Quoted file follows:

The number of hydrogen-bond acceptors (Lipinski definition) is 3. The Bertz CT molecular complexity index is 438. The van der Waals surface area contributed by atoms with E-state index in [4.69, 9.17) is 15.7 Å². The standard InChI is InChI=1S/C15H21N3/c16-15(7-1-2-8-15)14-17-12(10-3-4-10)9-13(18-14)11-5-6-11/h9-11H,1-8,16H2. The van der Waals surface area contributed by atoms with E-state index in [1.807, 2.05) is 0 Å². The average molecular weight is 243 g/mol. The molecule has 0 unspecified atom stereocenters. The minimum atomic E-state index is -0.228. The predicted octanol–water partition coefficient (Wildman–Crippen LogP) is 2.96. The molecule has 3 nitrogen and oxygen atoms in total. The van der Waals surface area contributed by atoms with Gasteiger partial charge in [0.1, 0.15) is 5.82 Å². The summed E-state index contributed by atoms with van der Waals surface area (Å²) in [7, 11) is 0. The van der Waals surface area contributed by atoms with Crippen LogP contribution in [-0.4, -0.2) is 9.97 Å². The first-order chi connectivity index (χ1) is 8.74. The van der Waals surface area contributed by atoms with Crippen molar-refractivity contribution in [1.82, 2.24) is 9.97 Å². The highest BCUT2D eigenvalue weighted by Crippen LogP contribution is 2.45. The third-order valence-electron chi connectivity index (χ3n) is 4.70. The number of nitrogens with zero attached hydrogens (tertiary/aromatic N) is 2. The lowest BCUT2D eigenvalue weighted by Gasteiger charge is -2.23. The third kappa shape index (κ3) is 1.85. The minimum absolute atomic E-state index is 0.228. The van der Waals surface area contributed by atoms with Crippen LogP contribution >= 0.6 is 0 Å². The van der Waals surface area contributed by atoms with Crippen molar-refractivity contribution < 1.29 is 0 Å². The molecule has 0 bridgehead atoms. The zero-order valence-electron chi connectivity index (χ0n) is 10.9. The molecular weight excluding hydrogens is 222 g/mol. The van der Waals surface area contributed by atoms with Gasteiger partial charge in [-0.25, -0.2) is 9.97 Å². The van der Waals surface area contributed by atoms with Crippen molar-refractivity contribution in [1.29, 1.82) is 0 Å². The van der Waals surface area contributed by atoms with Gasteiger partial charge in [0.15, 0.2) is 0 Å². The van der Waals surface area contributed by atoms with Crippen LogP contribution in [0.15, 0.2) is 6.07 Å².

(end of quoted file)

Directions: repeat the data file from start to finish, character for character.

The number of hydrogen-bond acceptors (Lipinski definition) is 3. The Bertz CT molecular complexity index is 438. The van der Waals surface area contributed by atoms with E-state index in [4.69, 9.17) is 15.7 Å². The standard InChI is InChI=1S/C15H21N3/c16-15(7-1-2-8-15)14-17-12(10-3-4-10)9-13(18-14)11-5-6-11/h9-11H,1-8,16H2. The van der Waals surface area contributed by atoms with E-state index in [1.807, 2.05) is 0 Å². The average molecular weight is 243 g/mol. The molecule has 0 unspecified atom stereocenters. The minimum atomic E-state index is -0.228. The predicted octanol–water partition coefficient (Wildman–Crippen LogP) is 2.96. The molecule has 3 nitrogen and oxygen atoms in total. The van der Waals surface area contributed by atoms with Gasteiger partial charge in [0.1, 0.15) is 5.82 Å². The summed E-state index contributed by atoms with van der Waals surface area (Å²) in [7, 11) is 0. The van der Waals surface area contributed by atoms with Crippen LogP contribution in [-0.4, -0.2) is 9.97 Å². The first-order chi connectivity index (χ1) is 8.74. The van der Waals surface area contributed by atoms with Crippen molar-refractivity contribution in [1.82, 2.24) is 9.97 Å². The highest BCUT2D eigenvalue weighted by Crippen LogP contribution is 2.45. The third-order valence-electron chi connectivity index (χ3n) is 4.70. The number of nitrogens with zero attached hydrogens (tertiary/aromatic N) is 2. The lowest BCUT2D eigenvalue weighted by Gasteiger charge is -2.23. The third kappa shape index (κ3) is 1.85. The minimum absolute atomic E-state index is 0.228. The van der Waals surface area contributed by atoms with Crippen LogP contribution >= 0.6 is 0 Å². The van der Waals surface area contributed by atoms with Crippen molar-refractivity contribution < 1.29 is 0 Å². The molecule has 0 bridgehead atoms. The zero-order valence-electron chi connectivity index (χ0n) is 10.9. The molecular weight excluding hydrogens is 222 g/mol. The van der Waals surface area contributed by atoms with Gasteiger partial charge in [-0.25, -0.2) is 9.97 Å². The van der Waals surface area contributed by atoms with Crippen molar-refractivity contribution in [1.29, 1.82) is 0 Å². The van der Waals surface area contributed by atoms with Gasteiger partial charge in [0.15, 0.2) is 0 Å². The van der Waals surface area contributed by atoms with Crippen LogP contribution in [0.15, 0.2) is 6.07 Å².